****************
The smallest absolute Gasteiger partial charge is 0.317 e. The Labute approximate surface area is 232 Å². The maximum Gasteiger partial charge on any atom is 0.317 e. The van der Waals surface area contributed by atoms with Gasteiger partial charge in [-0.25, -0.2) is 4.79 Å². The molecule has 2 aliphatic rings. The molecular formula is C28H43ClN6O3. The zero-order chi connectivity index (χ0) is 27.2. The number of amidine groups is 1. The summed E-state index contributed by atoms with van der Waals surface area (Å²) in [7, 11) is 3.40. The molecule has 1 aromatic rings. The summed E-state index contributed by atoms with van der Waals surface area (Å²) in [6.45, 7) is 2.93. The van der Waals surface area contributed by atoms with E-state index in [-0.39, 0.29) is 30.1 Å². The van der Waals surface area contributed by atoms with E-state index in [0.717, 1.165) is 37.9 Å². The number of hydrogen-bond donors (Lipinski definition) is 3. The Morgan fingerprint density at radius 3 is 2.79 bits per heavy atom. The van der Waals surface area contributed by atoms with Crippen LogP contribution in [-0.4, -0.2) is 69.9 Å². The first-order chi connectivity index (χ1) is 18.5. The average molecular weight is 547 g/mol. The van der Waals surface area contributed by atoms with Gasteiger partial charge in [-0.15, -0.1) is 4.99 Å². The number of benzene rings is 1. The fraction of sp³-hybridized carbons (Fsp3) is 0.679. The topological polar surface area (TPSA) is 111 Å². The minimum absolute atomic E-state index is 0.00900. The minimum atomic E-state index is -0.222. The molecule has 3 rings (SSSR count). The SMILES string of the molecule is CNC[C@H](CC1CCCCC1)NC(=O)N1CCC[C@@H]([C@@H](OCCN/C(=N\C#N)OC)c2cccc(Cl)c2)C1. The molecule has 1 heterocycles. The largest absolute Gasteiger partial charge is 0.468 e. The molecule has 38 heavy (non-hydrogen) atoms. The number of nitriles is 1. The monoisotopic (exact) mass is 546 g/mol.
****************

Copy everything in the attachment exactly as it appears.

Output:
The smallest absolute Gasteiger partial charge is 0.317 e. The Labute approximate surface area is 232 Å². The maximum Gasteiger partial charge on any atom is 0.317 e. The van der Waals surface area contributed by atoms with Gasteiger partial charge in [-0.25, -0.2) is 4.79 Å². The molecule has 2 aliphatic rings. The molecular formula is C28H43ClN6O3. The zero-order chi connectivity index (χ0) is 27.2. The number of amidine groups is 1. The summed E-state index contributed by atoms with van der Waals surface area (Å²) in [7, 11) is 3.40. The molecule has 1 aromatic rings. The summed E-state index contributed by atoms with van der Waals surface area (Å²) in [6.45, 7) is 2.93. The van der Waals surface area contributed by atoms with E-state index in [-0.39, 0.29) is 30.1 Å². The van der Waals surface area contributed by atoms with E-state index in [0.717, 1.165) is 37.9 Å². The number of hydrogen-bond donors (Lipinski definition) is 3. The Morgan fingerprint density at radius 3 is 2.79 bits per heavy atom. The van der Waals surface area contributed by atoms with Crippen LogP contribution in [-0.4, -0.2) is 69.9 Å². The first-order chi connectivity index (χ1) is 18.5. The average molecular weight is 547 g/mol. The van der Waals surface area contributed by atoms with Gasteiger partial charge in [-0.15, -0.1) is 4.99 Å². The number of benzene rings is 1. The fraction of sp³-hybridized carbons (Fsp3) is 0.679. The topological polar surface area (TPSA) is 111 Å². The minimum absolute atomic E-state index is 0.00900. The minimum atomic E-state index is -0.222. The molecule has 3 rings (SSSR count). The SMILES string of the molecule is CNC[C@H](CC1CCCCC1)NC(=O)N1CCC[C@@H]([C@@H](OCCN/C(=N\C#N)OC)c2cccc(Cl)c2)C1. The molecule has 1 heterocycles. The largest absolute Gasteiger partial charge is 0.468 e. The molecule has 38 heavy (non-hydrogen) atoms. The number of nitriles is 1. The monoisotopic (exact) mass is 546 g/mol.